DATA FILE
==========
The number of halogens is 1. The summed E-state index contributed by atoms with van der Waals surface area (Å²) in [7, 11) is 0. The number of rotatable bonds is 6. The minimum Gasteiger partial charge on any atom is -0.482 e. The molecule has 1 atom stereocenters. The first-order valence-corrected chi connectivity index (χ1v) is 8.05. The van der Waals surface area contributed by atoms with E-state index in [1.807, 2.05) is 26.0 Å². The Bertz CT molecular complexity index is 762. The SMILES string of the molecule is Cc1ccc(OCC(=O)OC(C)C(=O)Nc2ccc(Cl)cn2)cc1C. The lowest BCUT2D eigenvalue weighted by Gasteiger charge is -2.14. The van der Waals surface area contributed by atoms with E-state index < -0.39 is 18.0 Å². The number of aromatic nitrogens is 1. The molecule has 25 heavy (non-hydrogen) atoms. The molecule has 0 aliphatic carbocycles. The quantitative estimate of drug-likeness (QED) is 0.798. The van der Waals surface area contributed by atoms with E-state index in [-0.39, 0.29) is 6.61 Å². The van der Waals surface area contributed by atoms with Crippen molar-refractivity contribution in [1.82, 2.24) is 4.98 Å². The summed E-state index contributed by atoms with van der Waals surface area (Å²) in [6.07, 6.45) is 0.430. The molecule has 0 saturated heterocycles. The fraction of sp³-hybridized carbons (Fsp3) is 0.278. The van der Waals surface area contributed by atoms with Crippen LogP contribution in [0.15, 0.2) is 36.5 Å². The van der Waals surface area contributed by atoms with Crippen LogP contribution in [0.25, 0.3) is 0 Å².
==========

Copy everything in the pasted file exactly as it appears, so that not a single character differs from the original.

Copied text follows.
The number of halogens is 1. The summed E-state index contributed by atoms with van der Waals surface area (Å²) in [7, 11) is 0. The number of rotatable bonds is 6. The minimum Gasteiger partial charge on any atom is -0.482 e. The molecule has 1 atom stereocenters. The first-order valence-corrected chi connectivity index (χ1v) is 8.05. The van der Waals surface area contributed by atoms with E-state index in [1.807, 2.05) is 26.0 Å². The Bertz CT molecular complexity index is 762. The SMILES string of the molecule is Cc1ccc(OCC(=O)OC(C)C(=O)Nc2ccc(Cl)cn2)cc1C. The lowest BCUT2D eigenvalue weighted by Gasteiger charge is -2.14. The van der Waals surface area contributed by atoms with E-state index < -0.39 is 18.0 Å². The number of aromatic nitrogens is 1. The molecule has 25 heavy (non-hydrogen) atoms. The molecule has 0 aliphatic carbocycles. The quantitative estimate of drug-likeness (QED) is 0.798. The van der Waals surface area contributed by atoms with E-state index in [-0.39, 0.29) is 6.61 Å². The van der Waals surface area contributed by atoms with Crippen molar-refractivity contribution in [1.82, 2.24) is 4.98 Å². The summed E-state index contributed by atoms with van der Waals surface area (Å²) in [6.07, 6.45) is 0.430. The molecule has 0 saturated heterocycles. The fraction of sp³-hybridized carbons (Fsp3) is 0.278. The van der Waals surface area contributed by atoms with Crippen LogP contribution in [0.15, 0.2) is 36.5 Å². The van der Waals surface area contributed by atoms with Crippen LogP contribution in [0.25, 0.3) is 0 Å².